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Cable Technology Feature Article

February 16, 2010

Fight for Japan's Largest Cable TV Spills Into Open

By David Sims, TMCnet Contributing Editor

Japanese business usually doesn’t operate like this. One would think we were in America here.

What The Wall Street Journal called “an unusually public and testy competition” has broken out for control of Japan’s largest cable TV operator “between a trading company and the country’s second-largest telecom carrier.”

Trading company Sumitomo said “it will launch a tender offer of up to 122.18 billion yen, or $1.36 billion, to lift its holdings in Jupiter Telecommunications (JCom) to 40 percent from 27 percent,” the Journal said.

“Sumitomo is currently JCom’s second-largest shareholder and holds its shares through a joint venture with Liberty Global (News - Alert), which will be dissolved on Thursday,” the Financial Times reported.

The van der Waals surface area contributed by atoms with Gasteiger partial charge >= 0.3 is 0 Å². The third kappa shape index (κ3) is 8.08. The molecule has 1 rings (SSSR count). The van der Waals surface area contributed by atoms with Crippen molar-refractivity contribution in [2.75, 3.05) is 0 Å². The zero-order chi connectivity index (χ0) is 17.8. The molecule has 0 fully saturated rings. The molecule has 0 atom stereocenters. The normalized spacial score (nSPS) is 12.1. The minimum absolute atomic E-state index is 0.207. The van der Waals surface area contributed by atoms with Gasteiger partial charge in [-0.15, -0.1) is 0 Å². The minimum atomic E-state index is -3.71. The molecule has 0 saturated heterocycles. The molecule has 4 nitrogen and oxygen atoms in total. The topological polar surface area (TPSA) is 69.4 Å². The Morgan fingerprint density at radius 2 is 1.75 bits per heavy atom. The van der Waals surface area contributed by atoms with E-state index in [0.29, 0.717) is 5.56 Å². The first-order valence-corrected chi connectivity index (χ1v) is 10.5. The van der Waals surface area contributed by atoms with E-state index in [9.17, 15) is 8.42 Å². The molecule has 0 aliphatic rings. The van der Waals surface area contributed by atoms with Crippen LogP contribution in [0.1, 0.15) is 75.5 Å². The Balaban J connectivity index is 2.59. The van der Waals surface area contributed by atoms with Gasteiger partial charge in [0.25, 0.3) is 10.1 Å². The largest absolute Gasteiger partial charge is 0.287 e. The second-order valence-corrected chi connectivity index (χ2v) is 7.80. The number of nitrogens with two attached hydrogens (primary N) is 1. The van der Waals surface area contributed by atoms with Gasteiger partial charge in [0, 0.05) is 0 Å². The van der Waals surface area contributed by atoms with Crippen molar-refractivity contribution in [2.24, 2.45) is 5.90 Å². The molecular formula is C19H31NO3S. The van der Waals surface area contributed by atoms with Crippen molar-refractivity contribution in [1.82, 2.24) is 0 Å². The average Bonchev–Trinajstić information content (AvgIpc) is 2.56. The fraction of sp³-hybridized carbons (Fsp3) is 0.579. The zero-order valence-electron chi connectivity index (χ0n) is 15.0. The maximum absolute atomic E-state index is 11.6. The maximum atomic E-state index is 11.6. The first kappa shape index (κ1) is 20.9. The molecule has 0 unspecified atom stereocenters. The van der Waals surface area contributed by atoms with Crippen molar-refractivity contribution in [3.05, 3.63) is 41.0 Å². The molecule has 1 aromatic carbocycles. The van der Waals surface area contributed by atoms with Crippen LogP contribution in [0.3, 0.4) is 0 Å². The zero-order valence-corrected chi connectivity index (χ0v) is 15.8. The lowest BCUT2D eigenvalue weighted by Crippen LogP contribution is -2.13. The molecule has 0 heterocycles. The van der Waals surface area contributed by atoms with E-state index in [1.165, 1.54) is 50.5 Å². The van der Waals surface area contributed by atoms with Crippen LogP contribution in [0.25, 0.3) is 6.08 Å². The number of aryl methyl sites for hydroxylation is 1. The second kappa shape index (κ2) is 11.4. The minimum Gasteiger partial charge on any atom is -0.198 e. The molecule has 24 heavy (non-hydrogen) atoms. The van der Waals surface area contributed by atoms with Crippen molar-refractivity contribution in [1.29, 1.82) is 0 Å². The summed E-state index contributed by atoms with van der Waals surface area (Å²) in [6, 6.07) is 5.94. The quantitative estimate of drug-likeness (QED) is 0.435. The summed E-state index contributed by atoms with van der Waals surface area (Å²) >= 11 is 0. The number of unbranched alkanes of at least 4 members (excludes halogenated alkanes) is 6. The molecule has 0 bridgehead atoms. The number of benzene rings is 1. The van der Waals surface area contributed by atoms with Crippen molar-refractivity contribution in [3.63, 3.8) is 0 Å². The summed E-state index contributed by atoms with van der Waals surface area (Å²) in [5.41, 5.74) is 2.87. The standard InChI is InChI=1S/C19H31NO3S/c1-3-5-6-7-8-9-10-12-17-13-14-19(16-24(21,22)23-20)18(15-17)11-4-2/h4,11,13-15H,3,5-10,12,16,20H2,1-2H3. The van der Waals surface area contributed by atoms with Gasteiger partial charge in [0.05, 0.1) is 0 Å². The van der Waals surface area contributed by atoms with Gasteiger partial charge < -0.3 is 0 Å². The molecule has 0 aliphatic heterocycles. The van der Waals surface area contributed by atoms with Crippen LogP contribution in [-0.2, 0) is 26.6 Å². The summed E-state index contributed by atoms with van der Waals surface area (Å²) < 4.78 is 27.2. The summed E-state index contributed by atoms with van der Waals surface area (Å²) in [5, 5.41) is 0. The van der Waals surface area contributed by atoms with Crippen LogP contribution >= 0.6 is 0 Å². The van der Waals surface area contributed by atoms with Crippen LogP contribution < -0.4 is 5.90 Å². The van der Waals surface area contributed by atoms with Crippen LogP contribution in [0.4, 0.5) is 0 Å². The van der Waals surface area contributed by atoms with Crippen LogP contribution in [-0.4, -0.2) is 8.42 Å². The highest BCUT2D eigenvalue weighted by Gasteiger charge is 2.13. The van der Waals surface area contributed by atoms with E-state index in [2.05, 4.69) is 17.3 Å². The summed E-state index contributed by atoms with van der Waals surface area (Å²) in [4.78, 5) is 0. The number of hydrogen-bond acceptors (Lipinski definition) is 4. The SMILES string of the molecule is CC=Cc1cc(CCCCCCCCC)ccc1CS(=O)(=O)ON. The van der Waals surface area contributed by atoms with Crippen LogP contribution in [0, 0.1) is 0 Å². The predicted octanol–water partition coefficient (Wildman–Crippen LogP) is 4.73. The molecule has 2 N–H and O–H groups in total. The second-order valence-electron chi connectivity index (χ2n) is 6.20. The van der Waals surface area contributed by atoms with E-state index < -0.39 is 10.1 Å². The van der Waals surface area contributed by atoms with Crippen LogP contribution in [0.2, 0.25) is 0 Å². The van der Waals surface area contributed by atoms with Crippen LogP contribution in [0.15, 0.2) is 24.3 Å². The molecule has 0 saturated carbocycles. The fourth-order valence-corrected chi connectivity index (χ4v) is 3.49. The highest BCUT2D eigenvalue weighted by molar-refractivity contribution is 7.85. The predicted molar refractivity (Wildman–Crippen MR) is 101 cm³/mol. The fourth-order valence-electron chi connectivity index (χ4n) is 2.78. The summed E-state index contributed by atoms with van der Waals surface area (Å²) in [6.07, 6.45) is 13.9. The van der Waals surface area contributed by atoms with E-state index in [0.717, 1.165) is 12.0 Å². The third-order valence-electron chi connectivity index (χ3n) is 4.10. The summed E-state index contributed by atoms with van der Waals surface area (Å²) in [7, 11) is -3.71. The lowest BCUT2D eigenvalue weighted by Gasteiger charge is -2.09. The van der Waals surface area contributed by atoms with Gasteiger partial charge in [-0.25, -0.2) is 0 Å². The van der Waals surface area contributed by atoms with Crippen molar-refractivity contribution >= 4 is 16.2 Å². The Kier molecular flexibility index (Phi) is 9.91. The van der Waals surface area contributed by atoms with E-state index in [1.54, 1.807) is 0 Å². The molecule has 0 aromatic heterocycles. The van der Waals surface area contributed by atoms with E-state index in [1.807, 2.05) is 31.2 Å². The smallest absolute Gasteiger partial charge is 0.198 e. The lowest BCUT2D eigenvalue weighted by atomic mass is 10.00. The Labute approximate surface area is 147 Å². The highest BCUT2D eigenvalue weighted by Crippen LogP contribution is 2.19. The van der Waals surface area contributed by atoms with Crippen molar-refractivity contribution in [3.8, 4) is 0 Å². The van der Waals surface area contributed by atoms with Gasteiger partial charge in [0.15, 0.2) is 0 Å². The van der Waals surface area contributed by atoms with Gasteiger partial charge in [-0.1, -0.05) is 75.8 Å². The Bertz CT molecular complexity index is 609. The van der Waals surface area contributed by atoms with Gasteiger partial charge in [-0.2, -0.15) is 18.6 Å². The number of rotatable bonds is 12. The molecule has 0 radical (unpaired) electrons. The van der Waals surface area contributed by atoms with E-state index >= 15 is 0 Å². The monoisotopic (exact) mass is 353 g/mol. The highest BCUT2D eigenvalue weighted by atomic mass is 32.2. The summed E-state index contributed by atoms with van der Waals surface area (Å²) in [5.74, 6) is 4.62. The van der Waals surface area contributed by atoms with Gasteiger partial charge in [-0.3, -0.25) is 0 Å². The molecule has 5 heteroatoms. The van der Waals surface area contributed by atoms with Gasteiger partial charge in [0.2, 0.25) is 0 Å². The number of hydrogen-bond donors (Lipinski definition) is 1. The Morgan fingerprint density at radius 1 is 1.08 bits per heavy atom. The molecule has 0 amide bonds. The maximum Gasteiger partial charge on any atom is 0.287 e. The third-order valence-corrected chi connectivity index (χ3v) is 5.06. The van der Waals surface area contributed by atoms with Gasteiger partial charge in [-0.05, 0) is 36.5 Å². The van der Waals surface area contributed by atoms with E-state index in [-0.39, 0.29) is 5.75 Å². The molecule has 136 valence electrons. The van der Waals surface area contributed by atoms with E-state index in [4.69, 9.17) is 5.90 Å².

Three weeks ago KDDI (News - Alert), Japan’s second-biggest telecom carrier, announced it would spend $4 billion for a 38 percent stake in JCom from the American firm Liberty, an unexpected move in a country where unexpected moves in the tightly-connected web of relationships generally unhappen.

“It seems that there were all sorts of discussions completely outside of our knowledge. Then, to make an announcement like that, we were honestly stunned,” Yoshio Osawa, who heads Sumitomo’s media division, told reporters. “Currently our relationship with KDDI is a blank sheet.”

Last month Liberty Global agreed to sell its 37.8 per cent stake in JCom to KDDI. “Under the terms of that deal it would have made it hard for Sumitomo to assert any control over JCom. Sumitomo’s tender offer, if taken up, would make it the largest shareholder in Jcom,” the FT explained.

This would be the largest Japanese telecom deal in four years, as KDDI wants to “bundle Internet, phone and TV services to better compete with former state monopoly Nippon Telegraph & Telephone (News - Alert),” the Journal said, adding that KDDI “agreed to put part of its stake in a trust to keep its control of Jupiter below one third to address concerns by regulators about the legality of its transaction,” as well as giving up the power to veto management decisions.

David Sims is a contributing editor for TMCnet. To read more of David’s articles, please visit his columnist page. He also blogs for TMCnet here.

Edited by Kelly McGuire